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Dewatering Permits – The Highlights

Dewatering Permits – The Highlights

Anytime water (groundwater or municipal water) is discharged to surface water or to a drain system that discharges to surface water without first running through a public or privately owned treatment works, an Environmental Protection Agency (EPA) permit is required. Surface water includes but is not limited to a river, lake, pond, or the ocean. A local permit from the town or city water and sewer commission is typically also required if the discharge is to a drain. The EPA permit program is called the National Pollutant Discharge Elimination System, or NPDES for short.

There are three different permits which may be required for the types of dewatering operations most commonly associated with construction or remediation activities, the Construction General Permit (CGP), the Dewatering General Permit (DGP) and the Remediation General Permit (RGP). The first permit is administered by EPA Headquarters, and in New England the latter two are issued by EPA Region-1. The CGP is used for dewatering operations on non-contaminated construction sites larger than 1-acre. The DGP is for short and long term dewatering at non-contaminated sites that are smaller than 1-acre. The RGP is for dewatering sites that have identified pollutants that are not specified in the CGP or DGP in their intended discharge. The RGP would apply to all sites with this knowledge, regardless of their size, and is most commonly associated with sites that have had a spill of oil or hazardous material. In some instances, sites may require an RGP even if they are not and never were a Massachusetts Contingency Plan (MCP) disposal site. In other cases, more than one of these permits may be required at a time, so it is important to know when each category applies.

All the permits require the applicant to submit a Notice of Intent (NOI) to EPA prior to the commencement of dewatering. Written authorization to discharge will be granted to the applicant, once EPA has reviewed the application and determined to be complete. The permit application process itself (before the approval process) can take several weeks and may include the installation of groundwater monitoring wells (if there aren’t any pre-existing) as well as groundwater sampling, the design of treatment system works, and development of spill prevention and management plans. All NPDES permits require follow-up sampling after dewatering operations begin to ensure that discharges remain within the permit limits.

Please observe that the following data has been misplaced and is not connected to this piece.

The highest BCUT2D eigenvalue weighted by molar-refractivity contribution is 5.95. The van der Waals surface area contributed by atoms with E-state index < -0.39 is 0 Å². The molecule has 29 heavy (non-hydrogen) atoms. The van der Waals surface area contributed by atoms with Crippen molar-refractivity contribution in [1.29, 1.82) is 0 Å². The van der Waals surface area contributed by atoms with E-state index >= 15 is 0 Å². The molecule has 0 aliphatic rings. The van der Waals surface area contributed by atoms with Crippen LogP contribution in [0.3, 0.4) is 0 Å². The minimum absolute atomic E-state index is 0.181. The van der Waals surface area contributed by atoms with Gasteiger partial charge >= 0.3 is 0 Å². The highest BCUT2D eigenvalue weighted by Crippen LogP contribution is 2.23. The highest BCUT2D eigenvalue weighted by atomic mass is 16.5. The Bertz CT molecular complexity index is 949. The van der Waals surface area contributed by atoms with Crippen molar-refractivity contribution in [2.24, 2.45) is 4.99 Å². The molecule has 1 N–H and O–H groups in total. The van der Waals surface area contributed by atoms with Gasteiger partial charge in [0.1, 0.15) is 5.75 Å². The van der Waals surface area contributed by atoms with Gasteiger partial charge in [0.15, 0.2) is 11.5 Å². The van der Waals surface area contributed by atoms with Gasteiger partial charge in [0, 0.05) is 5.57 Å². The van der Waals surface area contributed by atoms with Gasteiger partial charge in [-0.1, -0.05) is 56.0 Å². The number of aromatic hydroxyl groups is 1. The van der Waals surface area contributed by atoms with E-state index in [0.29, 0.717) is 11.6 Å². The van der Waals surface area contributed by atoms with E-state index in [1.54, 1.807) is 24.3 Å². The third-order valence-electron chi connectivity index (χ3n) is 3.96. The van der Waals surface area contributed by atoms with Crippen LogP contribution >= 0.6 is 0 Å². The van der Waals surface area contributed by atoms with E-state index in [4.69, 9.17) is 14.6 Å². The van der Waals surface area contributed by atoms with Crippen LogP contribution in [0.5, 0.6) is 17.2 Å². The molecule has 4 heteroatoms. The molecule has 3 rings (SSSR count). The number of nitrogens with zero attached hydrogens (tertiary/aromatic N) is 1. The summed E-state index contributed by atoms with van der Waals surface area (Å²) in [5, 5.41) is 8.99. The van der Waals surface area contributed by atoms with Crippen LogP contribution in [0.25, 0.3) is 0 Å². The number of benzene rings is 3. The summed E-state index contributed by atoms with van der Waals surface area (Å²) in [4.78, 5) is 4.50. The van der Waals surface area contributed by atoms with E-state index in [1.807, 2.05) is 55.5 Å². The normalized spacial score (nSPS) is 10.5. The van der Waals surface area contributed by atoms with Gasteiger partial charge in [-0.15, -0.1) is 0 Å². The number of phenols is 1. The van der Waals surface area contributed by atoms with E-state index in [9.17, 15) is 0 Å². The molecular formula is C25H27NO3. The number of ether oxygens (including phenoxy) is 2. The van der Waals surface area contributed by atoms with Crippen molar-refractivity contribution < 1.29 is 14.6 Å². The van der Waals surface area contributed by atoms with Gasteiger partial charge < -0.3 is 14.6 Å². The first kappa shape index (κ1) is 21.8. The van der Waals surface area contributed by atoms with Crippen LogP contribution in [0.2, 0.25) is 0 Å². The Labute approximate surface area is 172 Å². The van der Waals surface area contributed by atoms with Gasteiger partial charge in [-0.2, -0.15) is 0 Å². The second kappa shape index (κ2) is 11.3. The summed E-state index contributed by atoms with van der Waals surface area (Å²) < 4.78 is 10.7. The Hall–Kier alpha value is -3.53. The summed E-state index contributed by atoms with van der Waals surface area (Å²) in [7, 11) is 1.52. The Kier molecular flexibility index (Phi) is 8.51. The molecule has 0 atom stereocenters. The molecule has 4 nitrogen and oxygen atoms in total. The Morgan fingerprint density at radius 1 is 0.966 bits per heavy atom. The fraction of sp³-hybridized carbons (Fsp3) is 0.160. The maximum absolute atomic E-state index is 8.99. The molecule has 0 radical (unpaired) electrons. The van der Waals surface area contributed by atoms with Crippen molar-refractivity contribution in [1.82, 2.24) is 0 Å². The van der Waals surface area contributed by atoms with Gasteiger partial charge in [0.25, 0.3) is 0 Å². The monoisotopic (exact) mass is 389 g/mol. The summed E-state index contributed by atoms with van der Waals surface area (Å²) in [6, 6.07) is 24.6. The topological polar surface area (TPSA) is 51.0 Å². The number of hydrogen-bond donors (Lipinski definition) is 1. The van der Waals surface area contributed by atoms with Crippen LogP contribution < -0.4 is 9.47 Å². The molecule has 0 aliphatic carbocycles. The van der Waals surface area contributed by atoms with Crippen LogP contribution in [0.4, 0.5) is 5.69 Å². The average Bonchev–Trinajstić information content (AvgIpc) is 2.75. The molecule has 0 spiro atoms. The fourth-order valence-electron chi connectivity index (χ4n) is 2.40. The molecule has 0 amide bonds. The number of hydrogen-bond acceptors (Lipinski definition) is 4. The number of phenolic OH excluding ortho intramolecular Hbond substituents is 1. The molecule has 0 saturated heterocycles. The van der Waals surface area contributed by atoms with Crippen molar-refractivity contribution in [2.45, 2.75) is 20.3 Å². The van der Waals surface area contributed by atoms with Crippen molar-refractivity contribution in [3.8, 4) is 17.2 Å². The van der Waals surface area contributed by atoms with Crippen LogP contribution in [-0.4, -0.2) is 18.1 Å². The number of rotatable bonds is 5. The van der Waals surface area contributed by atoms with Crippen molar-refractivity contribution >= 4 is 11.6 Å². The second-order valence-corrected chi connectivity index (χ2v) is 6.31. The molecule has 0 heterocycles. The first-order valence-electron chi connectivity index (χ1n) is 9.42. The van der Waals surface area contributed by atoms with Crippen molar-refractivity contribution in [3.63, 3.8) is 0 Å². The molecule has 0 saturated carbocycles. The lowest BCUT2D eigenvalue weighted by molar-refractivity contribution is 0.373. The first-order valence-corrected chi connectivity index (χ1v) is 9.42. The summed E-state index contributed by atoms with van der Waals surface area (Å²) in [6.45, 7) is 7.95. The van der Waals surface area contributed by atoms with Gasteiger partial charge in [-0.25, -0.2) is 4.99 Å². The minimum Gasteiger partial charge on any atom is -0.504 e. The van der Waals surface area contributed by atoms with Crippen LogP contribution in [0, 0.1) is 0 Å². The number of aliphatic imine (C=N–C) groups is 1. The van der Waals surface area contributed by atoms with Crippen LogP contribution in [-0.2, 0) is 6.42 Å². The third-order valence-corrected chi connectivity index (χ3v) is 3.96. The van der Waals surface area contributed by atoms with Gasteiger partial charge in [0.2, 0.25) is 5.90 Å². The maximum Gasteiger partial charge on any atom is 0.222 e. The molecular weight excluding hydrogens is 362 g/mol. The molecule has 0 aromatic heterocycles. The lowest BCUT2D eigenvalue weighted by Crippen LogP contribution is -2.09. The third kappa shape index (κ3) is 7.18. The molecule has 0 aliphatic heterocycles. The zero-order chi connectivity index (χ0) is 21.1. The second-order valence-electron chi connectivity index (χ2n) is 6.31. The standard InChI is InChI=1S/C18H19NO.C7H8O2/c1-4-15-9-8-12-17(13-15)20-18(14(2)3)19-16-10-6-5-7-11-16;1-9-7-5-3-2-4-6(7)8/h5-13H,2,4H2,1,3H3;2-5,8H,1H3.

The Massachusetts Department of Environmental Protection (MassDEP) is in the process of obtaining delegation authority to administer NPDES permits in Massachusetts. The timeframe for the implementation of this program is currently unknown, as the legislation has only just been submitted (Bill H.2777), but in the meantime MassDEP must be copied on all NPDES filings with the EPA. (Updated 6/30/17 : MassDEP has recently changed its position on receiving notification of RGP discharges.  Only those discharges that are seeking authorization to discharge to a Class A Outstanding Resource Water in Massachusetts must provide MassDEP with a copy the Notice of Intent filing with EPA). Cooperstown’s staff is teaming up with the Licensed Site Professional Association (LSPA), MassDEP and EPA to create a training course which will be offered to LSPs and other environmental professionals. This course will explain how to apply for and use NPDES permits, with a focus on the RGP. If you or someone you know needs help with an application or getting permission to discharge, please get in touch with us. We are happy to assist in any way that we can.

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